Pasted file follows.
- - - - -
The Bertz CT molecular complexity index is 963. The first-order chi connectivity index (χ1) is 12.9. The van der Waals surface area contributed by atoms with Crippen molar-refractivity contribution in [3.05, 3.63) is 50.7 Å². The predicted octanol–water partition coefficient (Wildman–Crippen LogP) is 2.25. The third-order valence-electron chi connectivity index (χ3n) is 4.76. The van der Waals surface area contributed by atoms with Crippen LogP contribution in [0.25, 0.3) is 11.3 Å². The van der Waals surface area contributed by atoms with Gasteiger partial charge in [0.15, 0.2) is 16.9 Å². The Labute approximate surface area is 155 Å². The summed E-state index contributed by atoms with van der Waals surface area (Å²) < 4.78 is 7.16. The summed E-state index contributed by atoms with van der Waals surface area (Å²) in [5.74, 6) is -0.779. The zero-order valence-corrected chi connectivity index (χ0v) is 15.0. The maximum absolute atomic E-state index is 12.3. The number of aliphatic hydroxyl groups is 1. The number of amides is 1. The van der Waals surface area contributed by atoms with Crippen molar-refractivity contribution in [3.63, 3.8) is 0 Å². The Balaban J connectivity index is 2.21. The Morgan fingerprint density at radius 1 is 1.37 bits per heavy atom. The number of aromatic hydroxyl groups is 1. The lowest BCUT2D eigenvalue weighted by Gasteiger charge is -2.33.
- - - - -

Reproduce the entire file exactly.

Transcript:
The Bertz CT molecular complexity index is 963. The first-order chi connectivity index (χ1) is 12.9. The van der Waals surface area contributed by atoms with Crippen molar-refractivity contribution in [3.05, 3.63) is 50.7 Å². The predicted octanol–water partition coefficient (Wildman–Crippen LogP) is 2.25. The third-order valence-electron chi connectivity index (χ3n) is 4.76. The van der Waals surface area contributed by atoms with Crippen LogP contribution in [0.25, 0.3) is 11.3 Å². The van der Waals surface area contributed by atoms with Gasteiger partial charge in [0.15, 0.2) is 16.9 Å². The Labute approximate surface area is 155 Å². The summed E-state index contributed by atoms with van der Waals surface area (Å²) < 4.78 is 7.16. The summed E-state index contributed by atoms with van der Waals surface area (Å²) in [5.74, 6) is -0.779. The zero-order valence-corrected chi connectivity index (χ0v) is 15.0. The maximum absolute atomic E-state index is 12.3. The number of aliphatic hydroxyl groups is 1. The number of amides is 1. The van der Waals surface area contributed by atoms with Crippen molar-refractivity contribution in [3.63, 3.8) is 0 Å². The Balaban J connectivity index is 2.21. The Morgan fingerprint density at radius 1 is 1.37 bits per heavy atom. The number of aromatic hydroxyl groups is 1. The lowest BCUT2D eigenvalue weighted by Gasteiger charge is -2.33.